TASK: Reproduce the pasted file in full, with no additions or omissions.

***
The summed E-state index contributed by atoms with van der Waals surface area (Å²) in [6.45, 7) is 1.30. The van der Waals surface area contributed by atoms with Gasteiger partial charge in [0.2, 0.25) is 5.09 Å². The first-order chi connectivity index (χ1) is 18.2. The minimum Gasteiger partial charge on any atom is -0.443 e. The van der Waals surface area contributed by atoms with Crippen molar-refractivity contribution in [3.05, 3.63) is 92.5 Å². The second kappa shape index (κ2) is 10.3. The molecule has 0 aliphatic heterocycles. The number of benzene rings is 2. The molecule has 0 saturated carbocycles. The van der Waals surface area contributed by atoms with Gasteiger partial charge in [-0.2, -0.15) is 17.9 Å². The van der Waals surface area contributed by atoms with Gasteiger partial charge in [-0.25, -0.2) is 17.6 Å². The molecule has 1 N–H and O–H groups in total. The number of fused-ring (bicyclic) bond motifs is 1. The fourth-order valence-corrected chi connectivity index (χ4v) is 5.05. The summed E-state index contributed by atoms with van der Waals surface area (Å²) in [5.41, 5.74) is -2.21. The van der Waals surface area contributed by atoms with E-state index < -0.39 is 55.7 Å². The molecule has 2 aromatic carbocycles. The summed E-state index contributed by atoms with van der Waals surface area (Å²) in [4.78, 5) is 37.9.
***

The summed E-state index contributed by atoms with van der Waals surface area (Å²) in [6.45, 7) is 1.30. The van der Waals surface area contributed by atoms with Gasteiger partial charge in [0.2, 0.25) is 5.09 Å². The first-order chi connectivity index (χ1) is 18.2. The minimum Gasteiger partial charge on any atom is -0.443 e. The van der Waals surface area contributed by atoms with Crippen molar-refractivity contribution in [3.05, 3.63) is 92.5 Å². The second kappa shape index (κ2) is 10.3. The molecule has 0 aliphatic heterocycles. The number of benzene rings is 2. The molecule has 0 saturated carbocycles. The van der Waals surface area contributed by atoms with Gasteiger partial charge in [-0.2, -0.15) is 17.9 Å². The van der Waals surface area contributed by atoms with Gasteiger partial charge in [-0.25, -0.2) is 17.6 Å². The molecule has 1 N–H and O–H groups in total. The number of fused-ring (bicyclic) bond motifs is 1. The fourth-order valence-corrected chi connectivity index (χ4v) is 5.05. The summed E-state index contributed by atoms with van der Waals surface area (Å²) in [5.41, 5.74) is -2.21. The van der Waals surface area contributed by atoms with E-state index < -0.39 is 55.7 Å². The molecule has 2 aromatic carbocycles. The summed E-state index contributed by atoms with van der Waals surface area (Å²) in [4.78, 5) is 37.9.